Pain Point Focus Area: Risk assessment, controls, business continuity, and internal audit
Purchasing professionals scramble before internal audits, trying to hide everything they might find, and also trying to fix everything that can be fixed. It’s a crazy model, no different than cramming a year’s worth of flossing before an annual dentist visit. Internal auditors with lots of audit experience and zero purchasing experience come around and present a number of findings. Then they force your department into coming up with systemic solutions to problems that often times don’t need fixing, or don’t make sense to fix for the business, or worst of all, take away from the purchasing department’s ability to be agile and nimble. In the end, it’s never a good experience, and while it may be a good outcome from a risk and controls perspective, it’s rarely a good outcome from the perspective of enabling purchasing to best be able to achieve lowest TCO.
When this is working well, purchasing and internal audit are in perfect synch. Purchasing is not getting surprise audit findings and internal audit is not trying to find their way in a business environment that they don’t really understand. Both groups are aligned on what specific risks and controls are being audited for and how they will be measured. Because purchasing’s risk and control documentation is so precise and well understood, internal audit comes around far less frequently to the purchasing organization, because they are no longer considered an area of medium or high risk. Purchasing professionals don’t scramble before internal audits because, once again, the audit criteria were developed by purchasing, and the processes therein are baked into the fabric of how purchasing runs their business – there’s nothing to scramble about. In the end, an internal audit becomes a short time allocation effort and they happen infrequently. When they do happen, there are no surprise findings and both parties are in lockstep on what to measure and how. Both parties can run their business efficiently and with a good partnership model in place.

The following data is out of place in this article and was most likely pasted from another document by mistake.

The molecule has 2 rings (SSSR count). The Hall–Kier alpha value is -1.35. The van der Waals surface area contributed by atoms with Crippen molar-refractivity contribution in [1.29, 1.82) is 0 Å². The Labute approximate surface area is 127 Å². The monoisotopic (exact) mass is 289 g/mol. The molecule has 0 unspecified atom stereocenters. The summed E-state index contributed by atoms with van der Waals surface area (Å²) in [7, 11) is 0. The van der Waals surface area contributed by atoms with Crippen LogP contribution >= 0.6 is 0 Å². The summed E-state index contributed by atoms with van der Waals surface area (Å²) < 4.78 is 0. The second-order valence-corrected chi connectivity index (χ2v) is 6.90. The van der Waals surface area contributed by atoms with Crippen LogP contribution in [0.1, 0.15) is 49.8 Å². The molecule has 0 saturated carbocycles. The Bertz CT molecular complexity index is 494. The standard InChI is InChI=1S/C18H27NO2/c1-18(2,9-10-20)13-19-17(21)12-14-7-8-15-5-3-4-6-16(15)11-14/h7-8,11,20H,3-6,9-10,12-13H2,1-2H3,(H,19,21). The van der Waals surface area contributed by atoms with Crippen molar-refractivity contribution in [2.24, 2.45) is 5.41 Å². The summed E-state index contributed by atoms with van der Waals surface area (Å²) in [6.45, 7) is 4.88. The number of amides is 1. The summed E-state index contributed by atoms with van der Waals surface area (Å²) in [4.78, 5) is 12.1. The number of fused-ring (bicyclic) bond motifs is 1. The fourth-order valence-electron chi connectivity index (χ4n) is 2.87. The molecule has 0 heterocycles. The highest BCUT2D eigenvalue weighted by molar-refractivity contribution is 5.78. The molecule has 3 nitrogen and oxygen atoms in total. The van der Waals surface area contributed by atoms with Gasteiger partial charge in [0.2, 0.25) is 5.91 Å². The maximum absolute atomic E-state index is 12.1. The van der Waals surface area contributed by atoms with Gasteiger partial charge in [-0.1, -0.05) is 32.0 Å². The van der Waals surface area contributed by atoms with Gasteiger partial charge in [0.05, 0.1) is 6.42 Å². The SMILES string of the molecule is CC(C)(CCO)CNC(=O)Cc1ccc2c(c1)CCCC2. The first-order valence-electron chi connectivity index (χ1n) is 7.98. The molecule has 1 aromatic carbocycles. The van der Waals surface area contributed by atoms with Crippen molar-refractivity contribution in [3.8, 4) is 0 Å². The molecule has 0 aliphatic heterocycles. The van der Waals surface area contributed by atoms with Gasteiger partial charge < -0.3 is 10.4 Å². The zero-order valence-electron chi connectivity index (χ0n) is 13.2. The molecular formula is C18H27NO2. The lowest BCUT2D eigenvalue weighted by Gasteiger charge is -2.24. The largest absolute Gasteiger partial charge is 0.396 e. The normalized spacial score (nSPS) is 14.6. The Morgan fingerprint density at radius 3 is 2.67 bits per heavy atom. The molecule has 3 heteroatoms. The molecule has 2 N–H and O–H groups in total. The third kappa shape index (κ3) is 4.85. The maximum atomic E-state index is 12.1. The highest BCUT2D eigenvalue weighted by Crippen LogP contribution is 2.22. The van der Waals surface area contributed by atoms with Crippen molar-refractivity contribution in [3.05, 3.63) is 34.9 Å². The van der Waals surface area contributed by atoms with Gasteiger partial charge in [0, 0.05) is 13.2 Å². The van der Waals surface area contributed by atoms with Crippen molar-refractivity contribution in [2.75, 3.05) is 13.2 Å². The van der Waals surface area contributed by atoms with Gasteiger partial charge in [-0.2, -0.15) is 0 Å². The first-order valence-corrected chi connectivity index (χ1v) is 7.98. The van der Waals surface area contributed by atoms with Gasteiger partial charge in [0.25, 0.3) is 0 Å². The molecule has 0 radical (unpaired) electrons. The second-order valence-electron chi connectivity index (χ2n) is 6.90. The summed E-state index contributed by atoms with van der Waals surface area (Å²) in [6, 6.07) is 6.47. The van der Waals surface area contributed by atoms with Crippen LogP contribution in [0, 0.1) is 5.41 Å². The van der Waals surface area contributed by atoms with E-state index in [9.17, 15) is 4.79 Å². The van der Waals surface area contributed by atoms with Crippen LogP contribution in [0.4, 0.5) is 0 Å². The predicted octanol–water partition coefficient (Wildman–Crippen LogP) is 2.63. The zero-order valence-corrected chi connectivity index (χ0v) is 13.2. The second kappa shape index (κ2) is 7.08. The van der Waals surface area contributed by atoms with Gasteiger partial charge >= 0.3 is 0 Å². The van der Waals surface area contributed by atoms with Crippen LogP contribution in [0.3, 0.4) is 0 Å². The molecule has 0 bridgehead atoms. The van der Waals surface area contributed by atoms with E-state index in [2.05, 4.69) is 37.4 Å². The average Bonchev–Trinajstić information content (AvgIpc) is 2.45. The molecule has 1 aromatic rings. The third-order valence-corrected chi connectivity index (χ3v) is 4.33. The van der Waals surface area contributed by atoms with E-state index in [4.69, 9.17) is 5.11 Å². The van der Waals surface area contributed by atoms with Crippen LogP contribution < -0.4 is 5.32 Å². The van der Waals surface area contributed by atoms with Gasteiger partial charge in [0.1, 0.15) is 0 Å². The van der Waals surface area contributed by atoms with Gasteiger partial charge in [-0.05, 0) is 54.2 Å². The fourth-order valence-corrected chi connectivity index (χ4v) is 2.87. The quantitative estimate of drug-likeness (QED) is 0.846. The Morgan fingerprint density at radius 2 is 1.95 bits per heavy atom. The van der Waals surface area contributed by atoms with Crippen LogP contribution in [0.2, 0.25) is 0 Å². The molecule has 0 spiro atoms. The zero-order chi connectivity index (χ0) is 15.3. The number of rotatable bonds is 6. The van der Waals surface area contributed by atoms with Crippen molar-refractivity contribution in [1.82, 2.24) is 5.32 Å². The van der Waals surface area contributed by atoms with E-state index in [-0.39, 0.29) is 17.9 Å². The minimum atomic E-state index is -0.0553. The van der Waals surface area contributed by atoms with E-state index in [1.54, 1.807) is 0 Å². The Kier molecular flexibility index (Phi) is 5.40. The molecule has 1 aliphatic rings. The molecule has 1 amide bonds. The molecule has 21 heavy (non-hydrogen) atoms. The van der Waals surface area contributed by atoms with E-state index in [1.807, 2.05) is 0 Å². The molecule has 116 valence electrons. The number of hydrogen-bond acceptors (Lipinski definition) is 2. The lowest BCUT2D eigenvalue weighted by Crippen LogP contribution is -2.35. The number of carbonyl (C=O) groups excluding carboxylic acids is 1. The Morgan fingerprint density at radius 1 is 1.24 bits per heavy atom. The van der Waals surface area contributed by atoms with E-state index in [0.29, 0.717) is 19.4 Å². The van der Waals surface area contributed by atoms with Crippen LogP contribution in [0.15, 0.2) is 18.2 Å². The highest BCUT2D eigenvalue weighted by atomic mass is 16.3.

Gap Closing Actions
In this model, purchasing gets trained on a best in class methodology for doing risk assessments. Risks are identified and categorized in terms of their levels of impact and probability of manifestation. From there, corresponding controls are assessed and classified by whether they are preventative, detective, manual, or automated. The right controls are ensured to be in place for the right risks, and this is done in a way to ensure the organization has the right level of risk exposure, while still staying agile and nimble. Having received this training, purchasing then does their own risk assessment and defines gaps between desired and existing controls, and then closes those gaps and makes this a part of their standard operating procedures. This document is then showed to internal audit for inputs. They like this. They like it because risk assessments are something they understand. Now you are talking their language. You are also saving them, because they don’t have any training in purchasing. They don’t like trying to discover findings in a business they don’t understand. Now every time they come knocking, internal audit will dust off the risk assessment document and audit purchasing to their own defined set of controls. No surprises for purchasing!
Proof Point/Use Case
Organizations implementing this model typically start experiencing 100% pass results in internal audits, starting with their first audit! Additionally, most report that their frequency of audits is at least reduced by 50% thereafter. Finally, the time allocation preparing for audits is reduced by close to 90% in most cases, because there are no loops to go and close when this model is followed right. The end result is a huge time savings for purchasing, and in addition, the risk of excursions is dramatically reduced – which is of great importance to the company’s senior management team.
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